Is it Possible to Work With Dementia? (And When Is It Time to Leave Your Job?)
In 2011, legendary basketball coach Pat Summitt announced that she had been diagnosed with early-onset dementia. She continued to coach the Tennessee Volunteers for another season with support from her staff.
While this seemed novel back then, Coach Summitt’s story is increasingly common today. Doctors are diagnosing dementia earlier and earlier. That means that many people—especially people with early-onset dementia—are trying to figure out how to manage their professional lives and their condition simultaneously.
If you or a loved one were recently diagnosed with dementia, you have options. Sometimes, you can manage your condition and workload—at least for a while. In this article, the disability insurance lawyers at Bryant Legal Group explore early-onset dementia and how it might impact your ability to work.
Doctors Are Diagnosing Alzheimer’s Disease and Dementia Earlier Than Ever
According to data from Blue Cross Blue Shield, early-onset dementia diagnoses increased by 200% between 2013 and 2017. While doctors sometimes diagnose early-onset dementia in 30-year-olds, the insurance company reports that the average age of these patients was 49.
If you are a younger person (under the age of 65) living with a dementia diagnosis, you might feel like you have a lot on the line. Unlike older dementia patients, your family might be relatively young. You probably have more financial obligations, like a mortgage or a child’s tuition bills.
However, now is not the time to bury your head in the sand. The more you prepare early on, the better situated you and your loved ones will be if or when your disease progresses.
- Related Article: 5 FAQs About Private Disability Insurance Claims
The Stages of Dementia: An Overview
Dementia is much more than Alzheimer’s disease—although that is the most common dementia-related diagnosis. From mild cognitive impairment (MCI) to Lewy body and vascular dementia, there are many diagnoses that fall into the spectrum of “dementia.” Different people will exhibit different symptoms—and their disease might progress at different rates.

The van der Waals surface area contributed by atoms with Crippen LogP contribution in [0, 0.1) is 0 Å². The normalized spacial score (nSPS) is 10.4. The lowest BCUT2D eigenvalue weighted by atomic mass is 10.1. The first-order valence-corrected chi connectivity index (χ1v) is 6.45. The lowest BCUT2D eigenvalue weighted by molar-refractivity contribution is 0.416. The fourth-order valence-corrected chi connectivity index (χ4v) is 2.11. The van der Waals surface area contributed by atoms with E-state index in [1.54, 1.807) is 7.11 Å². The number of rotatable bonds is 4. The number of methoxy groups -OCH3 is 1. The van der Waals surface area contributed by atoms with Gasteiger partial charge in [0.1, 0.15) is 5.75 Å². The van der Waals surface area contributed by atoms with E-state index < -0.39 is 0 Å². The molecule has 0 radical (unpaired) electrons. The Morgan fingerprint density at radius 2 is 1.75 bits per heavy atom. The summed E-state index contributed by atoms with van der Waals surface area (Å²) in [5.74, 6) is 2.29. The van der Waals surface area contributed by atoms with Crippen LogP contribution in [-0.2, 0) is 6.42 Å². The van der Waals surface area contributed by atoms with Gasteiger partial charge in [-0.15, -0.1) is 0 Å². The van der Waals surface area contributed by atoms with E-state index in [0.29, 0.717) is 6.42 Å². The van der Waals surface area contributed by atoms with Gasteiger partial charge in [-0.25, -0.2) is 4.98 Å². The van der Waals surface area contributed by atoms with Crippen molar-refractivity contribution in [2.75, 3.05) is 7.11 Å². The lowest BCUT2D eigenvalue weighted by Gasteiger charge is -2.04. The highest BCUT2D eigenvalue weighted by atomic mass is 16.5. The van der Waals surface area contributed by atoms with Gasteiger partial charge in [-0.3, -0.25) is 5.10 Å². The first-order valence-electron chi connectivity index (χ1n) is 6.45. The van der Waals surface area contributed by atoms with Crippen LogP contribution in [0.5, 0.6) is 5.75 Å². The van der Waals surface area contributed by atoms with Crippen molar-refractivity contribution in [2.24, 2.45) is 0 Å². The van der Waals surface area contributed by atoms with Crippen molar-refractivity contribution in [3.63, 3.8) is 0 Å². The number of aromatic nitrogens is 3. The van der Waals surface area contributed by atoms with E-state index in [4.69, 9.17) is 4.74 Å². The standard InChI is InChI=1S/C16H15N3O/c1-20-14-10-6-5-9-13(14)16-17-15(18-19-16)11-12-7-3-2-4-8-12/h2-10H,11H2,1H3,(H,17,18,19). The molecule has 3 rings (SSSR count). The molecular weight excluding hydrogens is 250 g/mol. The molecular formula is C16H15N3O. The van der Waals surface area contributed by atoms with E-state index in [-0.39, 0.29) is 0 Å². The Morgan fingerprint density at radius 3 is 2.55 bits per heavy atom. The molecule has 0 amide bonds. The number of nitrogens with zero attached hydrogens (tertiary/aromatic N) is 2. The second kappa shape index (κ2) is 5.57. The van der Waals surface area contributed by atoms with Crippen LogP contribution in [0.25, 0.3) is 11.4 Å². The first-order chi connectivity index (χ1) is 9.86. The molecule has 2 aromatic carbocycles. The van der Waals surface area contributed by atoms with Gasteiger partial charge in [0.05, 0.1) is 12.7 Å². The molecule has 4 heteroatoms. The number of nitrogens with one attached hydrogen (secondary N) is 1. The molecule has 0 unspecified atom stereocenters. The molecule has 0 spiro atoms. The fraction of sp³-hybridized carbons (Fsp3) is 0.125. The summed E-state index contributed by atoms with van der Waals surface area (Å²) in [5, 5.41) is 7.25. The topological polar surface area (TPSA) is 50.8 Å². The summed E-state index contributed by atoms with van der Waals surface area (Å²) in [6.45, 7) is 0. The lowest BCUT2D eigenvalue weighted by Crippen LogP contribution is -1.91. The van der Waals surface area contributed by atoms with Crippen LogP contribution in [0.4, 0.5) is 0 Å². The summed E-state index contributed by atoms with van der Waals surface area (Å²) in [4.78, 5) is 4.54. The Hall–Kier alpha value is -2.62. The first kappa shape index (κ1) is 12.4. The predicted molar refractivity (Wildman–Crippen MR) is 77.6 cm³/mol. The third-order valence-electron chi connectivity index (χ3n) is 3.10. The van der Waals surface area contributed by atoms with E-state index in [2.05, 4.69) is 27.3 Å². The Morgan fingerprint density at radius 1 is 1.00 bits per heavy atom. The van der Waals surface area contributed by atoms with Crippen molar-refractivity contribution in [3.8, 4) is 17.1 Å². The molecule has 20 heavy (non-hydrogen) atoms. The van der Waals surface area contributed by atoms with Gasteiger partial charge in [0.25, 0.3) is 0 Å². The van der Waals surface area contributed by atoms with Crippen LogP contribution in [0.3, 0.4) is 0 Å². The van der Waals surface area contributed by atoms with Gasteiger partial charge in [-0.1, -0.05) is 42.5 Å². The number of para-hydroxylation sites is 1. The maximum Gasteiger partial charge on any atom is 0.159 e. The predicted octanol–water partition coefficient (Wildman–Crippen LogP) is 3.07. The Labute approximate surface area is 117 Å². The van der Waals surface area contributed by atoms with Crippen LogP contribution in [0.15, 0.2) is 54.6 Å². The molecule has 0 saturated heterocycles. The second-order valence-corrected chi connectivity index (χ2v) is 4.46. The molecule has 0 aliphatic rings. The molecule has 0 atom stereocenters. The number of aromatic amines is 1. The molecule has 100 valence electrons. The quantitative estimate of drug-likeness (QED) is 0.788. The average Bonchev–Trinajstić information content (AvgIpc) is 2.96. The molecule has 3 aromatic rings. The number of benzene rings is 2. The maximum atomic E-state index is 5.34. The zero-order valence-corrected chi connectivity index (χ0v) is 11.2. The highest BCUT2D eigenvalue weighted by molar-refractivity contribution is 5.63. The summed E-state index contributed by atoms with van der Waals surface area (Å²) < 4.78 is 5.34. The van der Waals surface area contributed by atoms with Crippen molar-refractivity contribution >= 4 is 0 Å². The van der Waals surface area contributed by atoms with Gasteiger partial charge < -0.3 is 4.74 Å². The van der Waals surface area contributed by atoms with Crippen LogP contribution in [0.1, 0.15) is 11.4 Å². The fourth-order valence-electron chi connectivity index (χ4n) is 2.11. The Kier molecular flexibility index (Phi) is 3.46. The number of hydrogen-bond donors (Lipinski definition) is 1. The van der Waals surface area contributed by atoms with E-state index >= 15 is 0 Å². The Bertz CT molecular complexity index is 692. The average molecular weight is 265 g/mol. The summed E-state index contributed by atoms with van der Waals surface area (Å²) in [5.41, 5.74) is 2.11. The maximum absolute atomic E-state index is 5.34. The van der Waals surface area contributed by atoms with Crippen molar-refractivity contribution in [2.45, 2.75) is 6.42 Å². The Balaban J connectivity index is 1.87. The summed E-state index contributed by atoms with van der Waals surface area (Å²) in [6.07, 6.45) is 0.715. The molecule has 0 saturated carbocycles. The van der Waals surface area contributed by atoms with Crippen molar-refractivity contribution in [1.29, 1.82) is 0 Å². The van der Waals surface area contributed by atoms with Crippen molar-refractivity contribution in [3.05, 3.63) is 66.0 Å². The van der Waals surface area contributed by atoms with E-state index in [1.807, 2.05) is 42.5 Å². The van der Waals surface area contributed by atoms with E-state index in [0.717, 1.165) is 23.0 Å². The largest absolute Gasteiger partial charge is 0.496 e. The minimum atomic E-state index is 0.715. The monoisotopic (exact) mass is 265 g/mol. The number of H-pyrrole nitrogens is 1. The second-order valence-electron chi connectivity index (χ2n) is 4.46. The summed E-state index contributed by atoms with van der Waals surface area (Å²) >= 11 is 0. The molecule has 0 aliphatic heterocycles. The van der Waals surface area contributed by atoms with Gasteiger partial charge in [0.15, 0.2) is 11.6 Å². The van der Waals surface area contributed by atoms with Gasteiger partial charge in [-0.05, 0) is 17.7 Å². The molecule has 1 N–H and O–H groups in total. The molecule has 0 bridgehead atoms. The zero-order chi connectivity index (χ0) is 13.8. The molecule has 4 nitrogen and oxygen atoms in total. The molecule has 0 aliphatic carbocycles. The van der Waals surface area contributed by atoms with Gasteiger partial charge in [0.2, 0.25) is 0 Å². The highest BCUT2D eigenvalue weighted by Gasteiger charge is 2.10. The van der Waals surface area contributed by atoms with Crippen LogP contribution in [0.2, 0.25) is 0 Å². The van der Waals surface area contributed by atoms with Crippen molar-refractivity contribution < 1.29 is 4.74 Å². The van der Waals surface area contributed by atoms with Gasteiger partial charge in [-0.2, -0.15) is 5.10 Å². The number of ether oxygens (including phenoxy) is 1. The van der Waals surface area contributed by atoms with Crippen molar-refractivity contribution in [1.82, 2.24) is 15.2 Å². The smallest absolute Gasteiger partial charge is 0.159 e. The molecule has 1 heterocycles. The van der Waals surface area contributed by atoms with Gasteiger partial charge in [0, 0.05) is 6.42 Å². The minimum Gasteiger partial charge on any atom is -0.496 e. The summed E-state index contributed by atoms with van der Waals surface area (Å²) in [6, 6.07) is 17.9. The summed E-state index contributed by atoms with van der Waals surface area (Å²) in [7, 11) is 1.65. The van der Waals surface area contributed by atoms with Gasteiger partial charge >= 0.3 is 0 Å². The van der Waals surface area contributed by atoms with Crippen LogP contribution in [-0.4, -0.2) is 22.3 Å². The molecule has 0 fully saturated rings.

Doctors typically describe three stages in a dementia diagnosis:
- Early dementia: During this period, you might notice mild memory loss, such as frequently losing objects or feeling absent-minded, as well as word-finding problems. In the past, early dementia was often undiagnosed, but this is changing. Many people continue to work with early-stage dementia.
- Middle-stage dementia: You or your caregiver might notice that significant memory loss is affecting your daily routine. You might neglect activities of daily living and personal care, like eating regular meals, bathing, and grooming. Some people develop mood changes and can become emotionally volatile. This is the longest stage for most dementia patients.
- Late dementia: In late-stage dementia, you require 24-hour care and quickly forget new information. You also might have a hard time communicating with your loved ones, walking, sitting, or even swallowing.
While your early-stage dementia symptoms might seem inconsequential, it is essential that you take action early on and start planning for your future. This might include drafting a power of attorney that names your personal representative, detailed financial planning, and considering your long-term care options (home care, respite care, assisted living, nursing home, etc.)
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Can You Work With Dementia or Alzheimer’s Disease?
Sometimes, people can continue to work for a period after being diagnosed with dementia. Coach Summitt, for example, wrapped up her final season with significant support from her coaching staff.